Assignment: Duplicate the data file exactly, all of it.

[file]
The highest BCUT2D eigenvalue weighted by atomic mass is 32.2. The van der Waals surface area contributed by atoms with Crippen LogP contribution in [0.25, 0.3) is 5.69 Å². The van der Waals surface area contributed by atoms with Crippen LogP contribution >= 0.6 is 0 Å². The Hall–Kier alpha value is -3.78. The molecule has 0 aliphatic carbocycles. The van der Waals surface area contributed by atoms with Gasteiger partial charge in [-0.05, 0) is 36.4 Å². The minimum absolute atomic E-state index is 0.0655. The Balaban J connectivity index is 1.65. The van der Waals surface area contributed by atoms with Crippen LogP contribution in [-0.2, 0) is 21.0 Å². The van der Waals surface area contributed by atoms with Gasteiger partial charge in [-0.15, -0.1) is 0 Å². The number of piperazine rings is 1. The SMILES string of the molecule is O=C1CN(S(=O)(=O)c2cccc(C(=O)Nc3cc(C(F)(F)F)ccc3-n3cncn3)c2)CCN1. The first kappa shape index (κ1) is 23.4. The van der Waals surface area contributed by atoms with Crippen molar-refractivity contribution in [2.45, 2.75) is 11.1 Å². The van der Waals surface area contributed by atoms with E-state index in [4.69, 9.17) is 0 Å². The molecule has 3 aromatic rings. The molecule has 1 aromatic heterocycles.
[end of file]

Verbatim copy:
The highest BCUT2D eigenvalue weighted by atomic mass is 32.2. The van der Waals surface area contributed by atoms with Crippen LogP contribution in [0.25, 0.3) is 5.69 Å². The van der Waals surface area contributed by atoms with Crippen LogP contribution >= 0.6 is 0 Å². The Hall–Kier alpha value is -3.78. The molecule has 0 aliphatic carbocycles. The van der Waals surface area contributed by atoms with Gasteiger partial charge in [-0.05, 0) is 36.4 Å². The minimum absolute atomic E-state index is 0.0655. The Balaban J connectivity index is 1.65. The van der Waals surface area contributed by atoms with Crippen LogP contribution in [-0.2, 0) is 21.0 Å². The van der Waals surface area contributed by atoms with Gasteiger partial charge in [-0.15, -0.1) is 0 Å². The number of piperazine rings is 1. The SMILES string of the molecule is O=C1CN(S(=O)(=O)c2cccc(C(=O)Nc3cc(C(F)(F)F)ccc3-n3cncn3)c2)CCN1. The first kappa shape index (κ1) is 23.4. The van der Waals surface area contributed by atoms with Crippen molar-refractivity contribution in [2.45, 2.75) is 11.1 Å². The van der Waals surface area contributed by atoms with E-state index in [4.69, 9.17) is 0 Å². The molecule has 3 aromatic rings. The molecule has 1 aromatic heterocycles.